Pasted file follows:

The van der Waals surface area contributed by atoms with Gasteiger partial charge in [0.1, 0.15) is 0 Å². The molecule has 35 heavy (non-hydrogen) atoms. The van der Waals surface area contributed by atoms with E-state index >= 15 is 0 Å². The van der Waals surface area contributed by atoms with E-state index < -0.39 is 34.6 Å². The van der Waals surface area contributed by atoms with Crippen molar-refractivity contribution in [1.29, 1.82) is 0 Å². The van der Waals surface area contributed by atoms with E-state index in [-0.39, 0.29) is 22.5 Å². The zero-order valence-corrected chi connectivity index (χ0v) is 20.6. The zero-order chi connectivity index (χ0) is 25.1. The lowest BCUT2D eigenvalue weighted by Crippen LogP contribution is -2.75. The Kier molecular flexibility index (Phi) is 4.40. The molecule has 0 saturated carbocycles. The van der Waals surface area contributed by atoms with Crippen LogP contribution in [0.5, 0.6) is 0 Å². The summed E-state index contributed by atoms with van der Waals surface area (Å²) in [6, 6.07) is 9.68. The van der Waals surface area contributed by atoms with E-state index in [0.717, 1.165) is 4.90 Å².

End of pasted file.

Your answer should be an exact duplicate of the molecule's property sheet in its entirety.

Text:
The van der Waals surface area contributed by atoms with Gasteiger partial charge in [0.1, 0.15) is 0 Å². The molecule has 35 heavy (non-hydrogen) atoms. The van der Waals surface area contributed by atoms with E-state index >= 15 is 0 Å². The van der Waals surface area contributed by atoms with E-state index < -0.39 is 34.6 Å². The van der Waals surface area contributed by atoms with Crippen molar-refractivity contribution in [1.29, 1.82) is 0 Å². The van der Waals surface area contributed by atoms with E-state index in [-0.39, 0.29) is 22.5 Å². The zero-order valence-corrected chi connectivity index (χ0v) is 20.6. The zero-order chi connectivity index (χ0) is 25.1. The lowest BCUT2D eigenvalue weighted by Crippen LogP contribution is -2.75. The Kier molecular flexibility index (Phi) is 4.40. The molecule has 0 saturated carbocycles. The van der Waals surface area contributed by atoms with Crippen LogP contribution in [0.5, 0.6) is 0 Å². The summed E-state index contributed by atoms with van der Waals surface area (Å²) in [6, 6.07) is 9.68. The van der Waals surface area contributed by atoms with E-state index in [0.717, 1.165) is 4.90 Å².